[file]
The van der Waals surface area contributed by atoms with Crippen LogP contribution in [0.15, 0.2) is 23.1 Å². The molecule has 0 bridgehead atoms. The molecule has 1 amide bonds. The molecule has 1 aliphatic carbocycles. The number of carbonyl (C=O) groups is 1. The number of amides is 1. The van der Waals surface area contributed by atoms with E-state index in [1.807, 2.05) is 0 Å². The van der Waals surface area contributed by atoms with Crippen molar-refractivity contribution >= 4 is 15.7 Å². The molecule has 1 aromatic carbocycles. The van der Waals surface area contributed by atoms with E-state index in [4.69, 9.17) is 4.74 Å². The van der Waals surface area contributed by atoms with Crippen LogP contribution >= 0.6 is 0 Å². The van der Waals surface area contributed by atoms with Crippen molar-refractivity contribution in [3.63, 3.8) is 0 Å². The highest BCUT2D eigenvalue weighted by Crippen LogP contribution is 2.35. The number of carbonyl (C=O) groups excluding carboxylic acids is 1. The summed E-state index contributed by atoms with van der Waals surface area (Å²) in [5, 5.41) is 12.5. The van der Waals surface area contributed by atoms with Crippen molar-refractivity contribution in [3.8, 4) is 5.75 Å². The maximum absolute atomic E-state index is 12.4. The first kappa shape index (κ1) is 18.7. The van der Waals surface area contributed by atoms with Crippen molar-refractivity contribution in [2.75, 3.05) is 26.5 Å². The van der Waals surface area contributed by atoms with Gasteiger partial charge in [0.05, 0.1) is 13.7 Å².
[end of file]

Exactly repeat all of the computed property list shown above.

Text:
The van der Waals surface area contributed by atoms with Crippen LogP contribution in [0.15, 0.2) is 23.1 Å². The molecule has 0 bridgehead atoms. The molecule has 1 amide bonds. The molecule has 1 aliphatic carbocycles. The number of carbonyl (C=O) groups is 1. The number of amides is 1. The van der Waals surface area contributed by atoms with E-state index in [1.807, 2.05) is 0 Å². The van der Waals surface area contributed by atoms with Crippen molar-refractivity contribution >= 4 is 15.7 Å². The molecule has 1 aromatic carbocycles. The van der Waals surface area contributed by atoms with E-state index in [4.69, 9.17) is 4.74 Å². The van der Waals surface area contributed by atoms with Crippen LogP contribution >= 0.6 is 0 Å². The van der Waals surface area contributed by atoms with Crippen molar-refractivity contribution in [3.63, 3.8) is 0 Å². The highest BCUT2D eigenvalue weighted by Crippen LogP contribution is 2.35. The number of carbonyl (C=O) groups excluding carboxylic acids is 1. The summed E-state index contributed by atoms with van der Waals surface area (Å²) in [5, 5.41) is 12.5. The van der Waals surface area contributed by atoms with Crippen molar-refractivity contribution in [3.8, 4) is 5.75 Å². The maximum absolute atomic E-state index is 12.4. The first kappa shape index (κ1) is 18.7. The van der Waals surface area contributed by atoms with Crippen molar-refractivity contribution in [2.75, 3.05) is 26.5 Å². The van der Waals surface area contributed by atoms with Gasteiger partial charge in [0.05, 0.1) is 13.7 Å².